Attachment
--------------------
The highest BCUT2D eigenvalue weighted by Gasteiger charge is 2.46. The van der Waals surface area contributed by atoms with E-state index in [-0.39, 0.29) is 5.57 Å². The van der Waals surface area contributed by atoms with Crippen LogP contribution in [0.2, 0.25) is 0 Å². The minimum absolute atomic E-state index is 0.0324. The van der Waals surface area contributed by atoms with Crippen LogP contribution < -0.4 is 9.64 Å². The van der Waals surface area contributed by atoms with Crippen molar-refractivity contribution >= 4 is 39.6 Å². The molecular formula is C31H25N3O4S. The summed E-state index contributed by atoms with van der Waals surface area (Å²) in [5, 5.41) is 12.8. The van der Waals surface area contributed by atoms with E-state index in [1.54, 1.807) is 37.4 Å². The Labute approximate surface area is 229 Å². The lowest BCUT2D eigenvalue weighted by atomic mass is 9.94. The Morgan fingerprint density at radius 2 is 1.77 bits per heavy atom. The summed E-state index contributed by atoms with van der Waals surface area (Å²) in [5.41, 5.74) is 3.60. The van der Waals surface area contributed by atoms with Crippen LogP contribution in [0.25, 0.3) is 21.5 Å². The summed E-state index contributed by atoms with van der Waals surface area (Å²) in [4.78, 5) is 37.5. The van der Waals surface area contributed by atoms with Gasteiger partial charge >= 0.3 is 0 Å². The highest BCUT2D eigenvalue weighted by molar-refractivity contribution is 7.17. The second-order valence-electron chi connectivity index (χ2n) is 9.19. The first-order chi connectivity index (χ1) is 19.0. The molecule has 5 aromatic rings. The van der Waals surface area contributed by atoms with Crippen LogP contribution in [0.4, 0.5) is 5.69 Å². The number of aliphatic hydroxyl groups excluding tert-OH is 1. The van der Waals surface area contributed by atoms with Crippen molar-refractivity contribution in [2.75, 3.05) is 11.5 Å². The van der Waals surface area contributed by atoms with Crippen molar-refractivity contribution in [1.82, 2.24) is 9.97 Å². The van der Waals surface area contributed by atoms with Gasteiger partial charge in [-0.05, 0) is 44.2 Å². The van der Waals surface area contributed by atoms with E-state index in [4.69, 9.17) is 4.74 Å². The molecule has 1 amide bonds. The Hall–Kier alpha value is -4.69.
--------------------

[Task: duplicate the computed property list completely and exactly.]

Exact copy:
The highest BCUT2D eigenvalue weighted by Gasteiger charge is 2.46. The van der Waals surface area contributed by atoms with E-state index in [-0.39, 0.29) is 5.57 Å². The van der Waals surface area contributed by atoms with Crippen LogP contribution in [0.2, 0.25) is 0 Å². The minimum absolute atomic E-state index is 0.0324. The van der Waals surface area contributed by atoms with Crippen LogP contribution < -0.4 is 9.64 Å². The van der Waals surface area contributed by atoms with Crippen molar-refractivity contribution >= 4 is 39.6 Å². The molecular formula is C31H25N3O4S. The summed E-state index contributed by atoms with van der Waals surface area (Å²) in [5, 5.41) is 12.8. The van der Waals surface area contributed by atoms with E-state index in [1.54, 1.807) is 37.4 Å². The Labute approximate surface area is 229 Å². The lowest BCUT2D eigenvalue weighted by atomic mass is 9.94. The Morgan fingerprint density at radius 2 is 1.77 bits per heavy atom. The summed E-state index contributed by atoms with van der Waals surface area (Å²) in [5.41, 5.74) is 3.60. The van der Waals surface area contributed by atoms with Crippen LogP contribution in [0.25, 0.3) is 21.5 Å². The summed E-state index contributed by atoms with van der Waals surface area (Å²) in [4.78, 5) is 37.5. The van der Waals surface area contributed by atoms with Gasteiger partial charge >= 0.3 is 0 Å². The highest BCUT2D eigenvalue weighted by molar-refractivity contribution is 7.17. The second-order valence-electron chi connectivity index (χ2n) is 9.19. The first-order chi connectivity index (χ1) is 19.0. The molecule has 5 aromatic rings. The van der Waals surface area contributed by atoms with Crippen LogP contribution in [0.4, 0.5) is 5.69 Å². The number of aliphatic hydroxyl groups excluding tert-OH is 1. The van der Waals surface area contributed by atoms with Crippen molar-refractivity contribution in [2.75, 3.05) is 11.5 Å². The van der Waals surface area contributed by atoms with Crippen molar-refractivity contribution in [1.82, 2.24) is 9.97 Å². The van der Waals surface area contributed by atoms with Gasteiger partial charge in [-0.05, 0) is 44.2 Å². The van der Waals surface area contributed by atoms with E-state index in [4.69, 9.17) is 4.74 Å². The molecule has 1 amide bonds. The Hall–Kier alpha value is -4.69.